The Nation via Myanmar Eleven by KHINE KYAW
The southern part of Myanmar is being eyed for new coal-fired power plants, in line with the country’s electricity-generation master plan that will boost the coal-fired power ratio 17-fold by 2030.
Aye Min, deputy director for thermal power planning, told the "Myanmar Electric Power Convention" last Thursday that most hydropower projects were located in the northern part of the country.
These projects are both time- and money-consuming, and also require investment in the grid to transmit power to the southern part of Myanmar, he said.
"Electricity demand will continue to rise annually, so we need more thermal power plants to meet the increasing demand. [Moreover], thermal power output does not rely on seasonal and site conditions," he added.
Under the master plan, by 2030 coal will generate 7,940 megawatts or 33 per cent of installed capacity of 23,594MW, from 2 per cent at present from two coal-fired power plants - one with 120MW in Shan State and the other with 8MW in Tanintharyi Region.
Hydropower currently generates 69 per cent of installed capacity, with another 29 per cent accounted for by natural gas. By the end of the plan period, the ratio of hydropower will have fallen to 38 per cent (8,896MW), gas to 20 per cent (4,725MW), and renewable energy will account for 9 per cent (2,000MW).
"For the time being, our production largely depends on hydropower and gas. But we also need to find other sources such as coal and renewable energy to ensure 24-hour full electricity to the whole country, as targeted," Aye Min said.
"Coal-fired power plants are a quick-win for our power production. We do not have another option. We do not have many options to get reliable power," he added. Only 33 per cent of the population has access to electricity. Among the 10.88 million households in Myanmar, more than 7.34 million are yet to be electrified.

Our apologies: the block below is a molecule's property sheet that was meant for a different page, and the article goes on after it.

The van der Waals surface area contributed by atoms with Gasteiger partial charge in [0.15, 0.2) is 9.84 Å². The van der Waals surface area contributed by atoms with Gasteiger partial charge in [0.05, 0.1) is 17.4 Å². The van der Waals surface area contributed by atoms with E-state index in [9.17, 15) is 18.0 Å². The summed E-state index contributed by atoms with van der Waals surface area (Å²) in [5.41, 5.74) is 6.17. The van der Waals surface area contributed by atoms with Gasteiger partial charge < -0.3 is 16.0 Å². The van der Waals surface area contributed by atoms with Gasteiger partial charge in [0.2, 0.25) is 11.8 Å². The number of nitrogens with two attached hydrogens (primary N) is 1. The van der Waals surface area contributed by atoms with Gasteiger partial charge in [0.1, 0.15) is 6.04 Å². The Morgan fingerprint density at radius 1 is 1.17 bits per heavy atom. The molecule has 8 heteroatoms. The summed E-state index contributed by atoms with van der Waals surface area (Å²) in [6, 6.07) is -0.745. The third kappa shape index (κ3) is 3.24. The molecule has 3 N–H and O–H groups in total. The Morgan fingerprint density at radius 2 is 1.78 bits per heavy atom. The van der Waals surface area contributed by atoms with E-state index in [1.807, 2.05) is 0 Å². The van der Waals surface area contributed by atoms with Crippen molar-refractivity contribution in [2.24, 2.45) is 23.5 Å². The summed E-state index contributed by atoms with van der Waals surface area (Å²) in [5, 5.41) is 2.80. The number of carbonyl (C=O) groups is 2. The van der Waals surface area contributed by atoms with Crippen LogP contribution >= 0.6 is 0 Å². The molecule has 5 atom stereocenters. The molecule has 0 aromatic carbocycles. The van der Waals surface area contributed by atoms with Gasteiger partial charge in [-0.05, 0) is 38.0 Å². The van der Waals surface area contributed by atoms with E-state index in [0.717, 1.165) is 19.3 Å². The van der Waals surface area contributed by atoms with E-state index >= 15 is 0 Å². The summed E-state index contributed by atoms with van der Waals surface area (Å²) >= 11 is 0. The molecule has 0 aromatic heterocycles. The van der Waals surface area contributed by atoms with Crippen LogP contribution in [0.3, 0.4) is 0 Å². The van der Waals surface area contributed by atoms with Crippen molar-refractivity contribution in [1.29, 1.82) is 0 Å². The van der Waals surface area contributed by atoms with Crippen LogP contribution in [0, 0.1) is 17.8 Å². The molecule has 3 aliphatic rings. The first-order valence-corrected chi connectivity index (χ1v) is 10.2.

The government plans 100-per-cent electrification by 2030.
Installed capacity rose from 3,413MW in the 2010-11 fiscal year to 5,029MW as of last month.
Private-sector participation plays a crucial role in the master plan, the deputy director said.
Firms from different countries have been approved to build nine new gas turbines and waste-heat recovery boiler power plants in Yangon, Mandalay, Tanintharyi and Ayeyarwaddy regions.
Additionally, private companies - both local and foreign - will build 11 coal-fired plants in states and regions such as Shan, Mon, Yangon, Sagaing, Ayeyarwaddy and Tanintharyi.
Upon completion, Yangon Region will become home to major coal-fired plants.
Than Naing Lin, deputy director for power development planning, said the master plan took into consideration demand forecasts and primary energy and power resources.
Some of the new projects under the plan will be financed by the Japanese government, the Asian Development Bank and South Korea's EXIM Bank.
Building 230-kilovolt main stations and substations, in the Dawei and Thilawa special economic zone areas respectively, is part of the plan.
The Japan Investment Cooperation Agency, which has played a part in drafting the master plan, forecasts that Myanmar's electricity demand could hit 14,542MW in 2030.
Tint Lwin Oo, deputy director for Myanmar's hydro and renewable planning, added that foreign investors could do business in the energy sector by means of either joint ventures or as BOT (build, operate and transfer) schemes.
Theoretically, Myanmar has the potential to generate 108 gigawatts of hydropower from four major rivers - the Ayeyarwaddy, Thanlwin, Chindwin and Sittaung - he said.
He added that the ministry had signed a memorandum of understanding, with different firms, to implement three solar-power projects with a total installed capacity of 550MW, three wind-power projects with a combined installed capacity of 2,380MW, and a 200MW geothermal project.